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  • “Every 28 Hours” in Oxford, Ohio: Preaching to the Choir—Recognizing the Communal Need to Engage in Difficult Dialogues about Race
  • Durell M. Callier (bio)

I want you to know and remember Christopher Evin Clapp. Affectionately known as Chris—a beloved brother, friend, and son—who on August 1st, in my hometown of Baltimore City, was shot by an off-duty police officer moonlighting as a security guard in a local grocery store (Lewis). Something happens to you when you personally know the name and face of those lost—senselessly lost to some combination of fear, unresolved racial tensions, and state machinations that imagine difference and diversity as malignant growths (Callier). Chris should still be here. Like Emmett—and Mike and Aiyana and Sandra and Korryn and Mya Hall—they should all still be here and, yet they are not.

I begin here with this sacred practice of remembering and naming those who are no longer here because of its connection to “The Every 28 Hours Plays” (Brown). Its final scene, Nikkole Salter’s “Unknown Thousands,” does this, concluding with: “Who else?! Who else?! . . . Will it stop? Will we stop it? Will This Ever Fucking Stop?” Where the series of one-minute plays end, I begin. Chris is a part of the “who else,” and by naming those who are no longer here, remembering them through our art and activism creates important opportunities for building and strengthening community. This is what we discovered in our October 22, 2016 production of The Every 28 Hours Plays at Miami University.

Reflecting on that event, I write now, three years after the shooting death of Mike Brown. A day where another Mamie Till Mobley in the form of Lesley McSpadden manifested. Unlike her predecessor Mobley, who declared, “Let the people see what I see,” McSpadden stated at the scene of the crime: “All I want them to do is pick up my baby” (Rankine). Recently, white supremacists held a protest in Charlottesville, Virginia. The torch-wielding, violent crowds were not met with officers wearing riot gear nor by the usage of dogs, hoses, or tanks. I mention here, Ferguson 2014, Charlottesville 2017, and by extension Mississippi and Chicago 1955, to establish a historic context—a context underscoring who gets to mourn, be mourned, rightly protest, assemble without the accompaniment of militarized police and excessive state force, and demand rights in the face of injustice.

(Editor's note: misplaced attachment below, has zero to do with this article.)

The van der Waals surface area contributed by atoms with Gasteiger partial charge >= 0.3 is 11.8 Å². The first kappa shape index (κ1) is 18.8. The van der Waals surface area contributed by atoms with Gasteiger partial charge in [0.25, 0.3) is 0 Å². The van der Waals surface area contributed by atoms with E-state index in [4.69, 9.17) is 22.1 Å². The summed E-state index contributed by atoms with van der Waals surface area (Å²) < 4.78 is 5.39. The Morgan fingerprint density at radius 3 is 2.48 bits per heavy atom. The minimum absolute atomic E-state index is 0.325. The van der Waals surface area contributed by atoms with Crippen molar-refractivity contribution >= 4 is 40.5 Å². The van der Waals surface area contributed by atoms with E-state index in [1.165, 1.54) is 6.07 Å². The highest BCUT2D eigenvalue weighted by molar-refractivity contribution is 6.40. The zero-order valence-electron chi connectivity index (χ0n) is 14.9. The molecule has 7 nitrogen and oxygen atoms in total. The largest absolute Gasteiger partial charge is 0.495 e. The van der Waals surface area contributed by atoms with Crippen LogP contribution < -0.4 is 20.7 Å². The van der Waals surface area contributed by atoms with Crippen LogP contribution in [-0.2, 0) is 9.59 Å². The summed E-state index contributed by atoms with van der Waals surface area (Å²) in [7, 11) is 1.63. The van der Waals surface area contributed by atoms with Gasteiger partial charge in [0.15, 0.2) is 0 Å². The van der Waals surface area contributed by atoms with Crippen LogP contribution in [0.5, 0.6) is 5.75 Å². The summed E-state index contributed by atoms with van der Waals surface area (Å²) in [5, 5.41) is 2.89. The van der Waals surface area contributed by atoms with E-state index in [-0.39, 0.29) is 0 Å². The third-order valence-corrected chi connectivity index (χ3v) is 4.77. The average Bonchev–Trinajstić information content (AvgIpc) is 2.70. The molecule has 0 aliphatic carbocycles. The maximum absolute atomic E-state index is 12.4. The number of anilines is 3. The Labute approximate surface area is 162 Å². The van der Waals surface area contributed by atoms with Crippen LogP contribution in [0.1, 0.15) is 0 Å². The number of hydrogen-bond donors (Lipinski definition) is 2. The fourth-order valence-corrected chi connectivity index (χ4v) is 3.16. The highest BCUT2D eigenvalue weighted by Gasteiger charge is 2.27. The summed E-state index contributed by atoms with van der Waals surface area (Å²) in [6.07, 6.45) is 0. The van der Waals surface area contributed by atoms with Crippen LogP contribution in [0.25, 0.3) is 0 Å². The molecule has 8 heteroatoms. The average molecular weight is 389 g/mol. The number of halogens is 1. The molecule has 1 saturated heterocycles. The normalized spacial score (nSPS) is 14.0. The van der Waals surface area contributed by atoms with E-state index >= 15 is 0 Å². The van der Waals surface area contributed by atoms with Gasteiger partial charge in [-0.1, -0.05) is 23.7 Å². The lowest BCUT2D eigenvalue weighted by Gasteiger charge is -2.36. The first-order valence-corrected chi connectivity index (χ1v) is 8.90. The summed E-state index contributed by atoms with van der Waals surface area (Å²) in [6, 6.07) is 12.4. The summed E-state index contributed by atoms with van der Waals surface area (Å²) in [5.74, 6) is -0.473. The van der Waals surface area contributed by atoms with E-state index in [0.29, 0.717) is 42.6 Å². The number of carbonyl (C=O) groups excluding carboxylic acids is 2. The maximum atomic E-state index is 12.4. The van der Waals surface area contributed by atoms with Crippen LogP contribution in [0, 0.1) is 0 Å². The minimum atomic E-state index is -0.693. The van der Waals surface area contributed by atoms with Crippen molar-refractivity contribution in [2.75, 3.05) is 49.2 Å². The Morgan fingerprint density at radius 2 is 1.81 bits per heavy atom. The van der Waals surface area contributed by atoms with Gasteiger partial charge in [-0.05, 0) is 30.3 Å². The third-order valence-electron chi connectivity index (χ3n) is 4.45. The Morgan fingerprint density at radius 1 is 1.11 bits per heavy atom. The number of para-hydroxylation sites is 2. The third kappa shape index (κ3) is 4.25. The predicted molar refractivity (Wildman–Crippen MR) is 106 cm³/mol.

That was a part of why we were gathered that night: to remember those no longer with us due to racism and police brutality. But we also needed to talk about racism and police brutality, especially in a Midwestern college town like ours. Oxford, Ohio, as a college town is simultaneously a space of racial, ethnic, and xenophobic tensions and a historic site for racial progress and resistance as the training grounds for Freedom Summer 1964 (Armstrong 202). The series of one-minute plays were crucial in our ability to foster meaningful discussion about these issues, allowing our post-performance dialogue to be grounded in a communal witnessing, shared history, and a series of case examples providing important contexts for understanding the complexity of racism in the United States.

Along with my colleagues and Mobilizing Anger Collective co-organizers, Dominique Hill, Stephen Quaye, and Mahauganee Shaw, I took to the stage at the top of the show to prime the audience for engaging in dialogue afterward. Dominique led the audience through a series of meditative [End Page 167] exercises. Inhaling and exhaling in unison with a loud sigh, we—all 250 audience members and eighty-six actors—started the night in a communal act, being present with one another. As the audience digested the last scene described above, I, along with my fellow co-facilitators, returned to the stage. Sensing the energy in the room, Dominique and Mahauganee invited the audience to repeat the meditative breathing exercises from before. Checking in through eye contact, we moved forward with our plan to break up the large audience assembled into several smaller groups, to be facilitated by ourselves and another ten faculty, staff, and graduate and undergraduate students. We asked each of the facilitators to make themselves known, and then to...


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